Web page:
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Hackers Spill the Wine: Lockdown Led to Rise in Wine Domains and Wine Scammers


5 min read

This blog originally appeared in April 2021 on the Area 1 Security website, and was issued in advance of Cloudflare's acquisition of Area 1 Security on April 1, 2022. Learn more.

This report was produced jointly with researchers from Area 1 Security. Area 1 Security preemptively stops Business Email Compromise, malware, ransomware and targeted phishing attacks and as such has a multi-petabyte corpus of real time active phishing campaigns.  Recorded Future thanks the team at Area 1 for their support on this research.

Staying connected with friends, family, and even co-workers during the pandemic and especially during lockdown periods is important. Often, this connection came in the form of virtual happy hours friends and family could get together over Zoom, or another video conferencing platform, to catch up over drinks. Companies were quick to jump on this trend with established companies hosting virtual livestreams and startups helping you plan the best virtual happy hour, whether that means inviting a goat to your virtual call or providing you everything you need to make the perfect drink.

As the interest in virtual happy hours and get-togethers increased so did the increase in wine-themed domain registrations. Recorded Future noted a significant increase in the number of new wine-themed domains registered starting in April 2020 and continuing through at least March 2021.

To conduct this search, we queried new domain registrations containing 1 or more of the following words:

  • Wine
  • Vino
  • Champagne
  • Bordeaux
  • Burgundy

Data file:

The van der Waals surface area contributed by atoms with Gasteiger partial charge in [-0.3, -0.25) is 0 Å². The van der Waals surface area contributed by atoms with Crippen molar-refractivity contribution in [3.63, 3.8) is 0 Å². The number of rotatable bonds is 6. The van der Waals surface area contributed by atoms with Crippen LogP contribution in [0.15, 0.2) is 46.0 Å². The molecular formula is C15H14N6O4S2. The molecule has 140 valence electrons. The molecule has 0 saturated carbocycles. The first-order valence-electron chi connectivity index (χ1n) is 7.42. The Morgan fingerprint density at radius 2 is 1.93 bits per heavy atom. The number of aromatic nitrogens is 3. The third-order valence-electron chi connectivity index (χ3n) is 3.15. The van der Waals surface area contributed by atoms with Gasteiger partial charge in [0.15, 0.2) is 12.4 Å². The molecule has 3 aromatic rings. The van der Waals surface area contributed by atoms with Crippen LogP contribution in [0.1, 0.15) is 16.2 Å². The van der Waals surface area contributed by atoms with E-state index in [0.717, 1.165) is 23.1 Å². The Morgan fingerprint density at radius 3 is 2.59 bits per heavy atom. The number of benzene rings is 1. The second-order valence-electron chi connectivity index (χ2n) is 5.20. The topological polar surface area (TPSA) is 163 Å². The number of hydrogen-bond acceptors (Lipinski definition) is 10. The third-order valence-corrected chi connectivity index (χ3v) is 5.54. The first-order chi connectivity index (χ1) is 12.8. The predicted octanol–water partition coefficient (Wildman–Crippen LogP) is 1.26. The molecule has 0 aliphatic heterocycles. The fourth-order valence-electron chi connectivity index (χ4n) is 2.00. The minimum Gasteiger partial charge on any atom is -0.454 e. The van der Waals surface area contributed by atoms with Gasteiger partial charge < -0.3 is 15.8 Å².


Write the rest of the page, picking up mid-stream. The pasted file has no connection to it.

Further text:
• Chardonnay
  • Merlot
  • Cabernet
  • Sauvignon
  • Pinot

The total number of wine-themed domains registered during this period is higher as there are search terms that were intentionally excluded to avoid too many false positives (for example Rosé or Napa) or were unlikely to be used by scammers (less popular grapes such as Riesling, Carménère, or Tannat did not significantly add to the total number of domain registrations or generate any potentially malicious matches).

New wine-themed domain registrations hovered between 3,000 and 4,000 per month until March 2020. In March 2020, Recorded Future noted a small uptick of new domain registrations at almost 5,500. In April 2020, the number jumped to almost 7,200, then in May 2020 the number skyrocketed to 12,400. From June 2020 onward, the number of new wine-themed domain registrations fluctuated between 7,000 and 9,500, in other words 2 to 3 times the number registered pre-COVID-19. The total number of wine-related domains registered between April 2020 and March 2021 containing the above keywords was 96,489.

Malicious (for the purpose of this report, the term malicious encompasses domains that Recorded Future scored as Suspicious, Malicious and Very Malicious) wine-themed domains followed a similar, though slightly delayed, timeline. Recorded Future tracked 278 malicious wine-themed domains registered in April 2020, which jumped from 668 in May 2020 to 473 in June 2020. This pattern has continued to fluctuate between 230 and 430 new malicious wine-themed domains registered each month. The total of malicious wine-themed domains identified from April 2020 through the end of March 2021 was 4,389.

It appears that it took some time for cyber criminals to catch on to the idea of using wine in malicious activities. Tracking malicious wine-themed domains as a percentage of total wine domains registered shows that the peak as a percentage of total wine-themed domains was in June 2020 at 7%. Since then, the percentage has remained between 3% and 5%, which is relatively low compared to other domain registrations commonly used for malicious activity, such as COVID-19.